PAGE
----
:: Suicide warning signs and how to get help
Suicide is a growing problem in the United States, especially on college campuses. More teenagers and young adults die from suicide than all other medical illnesses combined.

In an average year, roughly 1,100 college students commit suicide, and most of them have not recieved professional mental health treatment at the time of their death.

Suicide can be prevented. Many people thinking about suicide show outward warning signs such as sudden change in eating and sleeping habits, extreme personality change and giving away posessions.

These signs, however, are often misunderstood. Less than one in five college students receive suicide prevention

information.

Elon provides a number of services for students, faculty and staff experiencing feelings of depression and possible suicidal thoughts.

There are five counselors at the R.N. Ellington Health and Counseling Center, two females and three males. The Center is open Monday through Friday. Counselors are on call 24/7, whenever dorms are open and classes are in session.

After hours, campus security can be called at any time at x5555, and an

emergency counselor can then be reached.

“We don’t seek clients,” said Annmarie Carter, a counselor at the R.N. Ellington Center. “If someone tells us we should talk to someone, we don’t make that call unless they are suicidal.”

The Web site for the Health Center offers links to virtual pamphlets through the University of Chicago. The site may be found at Elon’s Web site, under Student Life, followed by Counseling Services.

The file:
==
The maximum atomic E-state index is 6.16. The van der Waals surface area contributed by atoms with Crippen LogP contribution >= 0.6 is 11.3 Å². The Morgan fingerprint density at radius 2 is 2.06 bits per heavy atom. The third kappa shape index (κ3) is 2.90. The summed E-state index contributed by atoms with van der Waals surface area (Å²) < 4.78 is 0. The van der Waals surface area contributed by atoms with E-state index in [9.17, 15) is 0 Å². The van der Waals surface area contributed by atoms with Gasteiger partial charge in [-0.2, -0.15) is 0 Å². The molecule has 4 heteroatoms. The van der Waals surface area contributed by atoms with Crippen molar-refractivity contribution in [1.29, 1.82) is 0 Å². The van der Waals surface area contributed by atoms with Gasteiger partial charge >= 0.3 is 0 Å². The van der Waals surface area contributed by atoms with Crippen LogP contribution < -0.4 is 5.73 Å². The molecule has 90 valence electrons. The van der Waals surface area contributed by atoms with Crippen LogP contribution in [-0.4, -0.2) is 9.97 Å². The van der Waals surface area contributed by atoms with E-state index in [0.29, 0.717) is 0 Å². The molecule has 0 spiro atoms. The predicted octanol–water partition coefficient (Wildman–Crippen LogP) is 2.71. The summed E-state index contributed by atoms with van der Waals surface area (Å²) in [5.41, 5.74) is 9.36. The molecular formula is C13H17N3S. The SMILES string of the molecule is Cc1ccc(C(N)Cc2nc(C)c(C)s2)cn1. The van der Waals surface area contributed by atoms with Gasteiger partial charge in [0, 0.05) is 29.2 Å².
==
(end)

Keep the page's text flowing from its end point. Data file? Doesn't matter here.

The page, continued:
“We encourage students to call and make an appointment,” Carter said. “Call [the counseling center at] x7280 and ask. You can choose male or female, but if it’s urgent, you’ll just get who’s available. We do what we can to see people in a timely fashion. If you’re unsure, just call and ask and let us weigh in an opinion.”

The option for spiritual help is available as well. Students can contact x7729 for the Truitt Center for Religious and Spiritual Life. They can speak with the chaplain, assistant chaplain or Father Gerry Waterman with Catholic Campus Ministries.

Bruce Nelson, director of counseling, encourages students to also use all of the natural support systems, such as friends and family, if they need someone to talk to.

“The counseling center is one resource among many,” Nelson said.

Concerning the recent death of student James Michael “Mike” Foreman, Renee Summers at the Truitt Center said that there are no formal meetings scheduled, but that counselors are available and students, faculty and staff members are encouraged to use the counseling center’s resources if necessary.

Reporter: Emily Silva - 04/19/07